Defendant claims he was entitled to a "good faith" instruction even if the jury found him to be acting as an agent, if they found that he thought and believed he became a principal upon the sending of his December 29, 1975 letter of commitment to BULIC. Even a cursory reading of defendant's proffered instruction shows that his argument on appeal goes far beyond the language of the instruction he claims was erroneously omitted. The rejected instruction stated:


You are further instructed that good faith on the part of a defendant is a defense to a charge of mail and wire fraud, that is, if a defendant did not act with knowledge of falsity and with intent to defraud, then you must find him not guilty. You are further instructed however, that no matter how firmly the defendant may believe in the plan, his belief will not justify baseless, false, or reckless representations or promises knowingly and willfully made. (emphasis added).


Record, vol. 1, at 20. The instruction does not define good faith in terms of what defendant thought or believed; contrariwise, the instruction explicitly provides that no amount of subjective belief in his plan would "justify baseless, false, or reckless representations or promises knowingly and willfully made." Rather than considering what defendant could or should have offered as an instruction, our review will therefore be limited to an examination of the actual instruction omitted.


Good faith is a defense to charges of mail or wire fraud. United States v. Beitscher, 467 F.2d 269, 273 (10th Cir. 1972); Beck v. United States, 305 F.2d 595, 599 (10th Cir.), cert. denied 371 U.S. 890, 83 S.Ct. 186, 9 L.Ed.2d 123 (1962). We recognize that "defendant's theory of the case should be presented so long as it states the law accurately and does not appear confusing to the jury." United States v. Hall, 536 F.2d 313, 330 (10th Cir.), cert. denied, 429 U.S. 919, 97 S.Ct. 313, 50 L.Ed.2d 285 (1976), and cases cited. Thus, a defendant is entitled to an instruction covering good faith in mail and wire fraud cases where the evidence supports it. Sparrow v. United States, 402 F.2d 826, 828 (10th Cir. 1968).


The sufficiency of instructions is not determined by giving or failing to give particular instructions, but rather by viewing all of the instructions as a whole. United States v. Pepe, 501 F.2d 1142, 1144 (10th Cir. 1974); United States v. Beitscher, 467 F.2d at 273; Beck v. United States, 305 F.2d at 599. Moreover, it is well established that "even when charging the jury as to the defendant's theory of the case, the exact language offered by the defendant need not be followed." United States v. Hall, 536 F.2d at 330; see Elbel v. United States, 364 F.2d 127, 134 (10th Cir. 1966), cert. denied, 385 U.S. 1014, 87 S.Ct. 726, 17 L.Ed.2d 550 (1967).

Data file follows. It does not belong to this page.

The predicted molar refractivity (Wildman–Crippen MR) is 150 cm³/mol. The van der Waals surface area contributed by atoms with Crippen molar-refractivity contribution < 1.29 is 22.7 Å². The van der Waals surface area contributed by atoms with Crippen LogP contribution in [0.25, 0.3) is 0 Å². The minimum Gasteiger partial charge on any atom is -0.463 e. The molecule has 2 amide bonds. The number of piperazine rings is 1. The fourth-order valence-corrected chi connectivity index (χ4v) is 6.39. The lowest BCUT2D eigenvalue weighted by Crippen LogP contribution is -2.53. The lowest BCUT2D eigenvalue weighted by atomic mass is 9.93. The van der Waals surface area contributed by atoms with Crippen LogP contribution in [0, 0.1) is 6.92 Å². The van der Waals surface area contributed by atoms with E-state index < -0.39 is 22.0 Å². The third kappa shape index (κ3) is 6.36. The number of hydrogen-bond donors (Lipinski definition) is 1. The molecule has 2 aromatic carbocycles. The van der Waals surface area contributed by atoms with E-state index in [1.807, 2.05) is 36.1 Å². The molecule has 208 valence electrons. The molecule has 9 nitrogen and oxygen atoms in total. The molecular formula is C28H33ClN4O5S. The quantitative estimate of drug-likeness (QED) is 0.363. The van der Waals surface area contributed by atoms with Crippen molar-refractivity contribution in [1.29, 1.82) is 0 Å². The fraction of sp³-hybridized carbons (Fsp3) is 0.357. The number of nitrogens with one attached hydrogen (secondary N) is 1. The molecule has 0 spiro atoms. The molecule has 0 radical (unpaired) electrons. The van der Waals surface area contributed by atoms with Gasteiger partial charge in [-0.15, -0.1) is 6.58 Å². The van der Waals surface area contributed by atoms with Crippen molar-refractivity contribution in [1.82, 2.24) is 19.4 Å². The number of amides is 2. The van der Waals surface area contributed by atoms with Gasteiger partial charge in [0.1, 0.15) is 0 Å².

Applying the above rules to the facts of this case, we hold that the instructions given were sufficient and comprehensive. They correctly stated the law with respect to defendant's state of mind, which is an essential element of the offense charged. We note that good faith is the obverse of bad motive or intent to defraud. Indeed, some courts have treated issues of good faith and intent to defraud as synonymous. E. g., United States v. Foshee, 569 F.2d 401, 404 n. 3, 405 (5th Cir. 1978). It is clear in this case that the trial court's actual instructions on specific intent and principal-agent adequately covered the same concepts embodied in defendant's particular proffered instruction.


The rejected instruction explained that "good faith" means "a defendant did not act with knowledge of falsity and with intent to defraud." The instruction actually given explained that "intent to defraud" means "to act willfully and with specific intent to cheat or deceive." The court in turn instructed that


(a)n act is done willfully if it is done voluntarily and intentionally and with some specific intent to do something which the law forbids, that is to say with bad purpose either to disobey or disregard the law, and to act knowingly is to act voluntarily and intentionally and not as a result of mistake or inadvertence or accident or other innocent reason. (emphasis added).


Record, vol. 5, at 94. The court also emphasized that "specific intent must be proved before there can be a conviction," and explained that "(a) person who knowingly does an act which the law forbids intending with bad purpose either to disobey or disregard the law, may be found to act with specific intent." Id. at 94-95.


The above instructions on intent to defraud were immediately followed with principal-agent instructions. With these instructions, read together with the next preceding instructions on intent to defraud, the jury possessed the legal concepts necessary to decide defendant's state of mind. Although the words "good faith" were not used, the instructions actually given contain the same legal concepts embodied in defendant's proffered definition of "good faith." We believe that the instructions, taken as a whole, adequately and sufficiently advised the jury about defendant's good-faith-principal theory of defense. We find no error in them. A defendant has no right "to have any instruction on the good faith issue given in the particular form he desired, or with any special emphasis." United States v. Rothman,567 F.2d 744, 752 (7th Cir. 1977).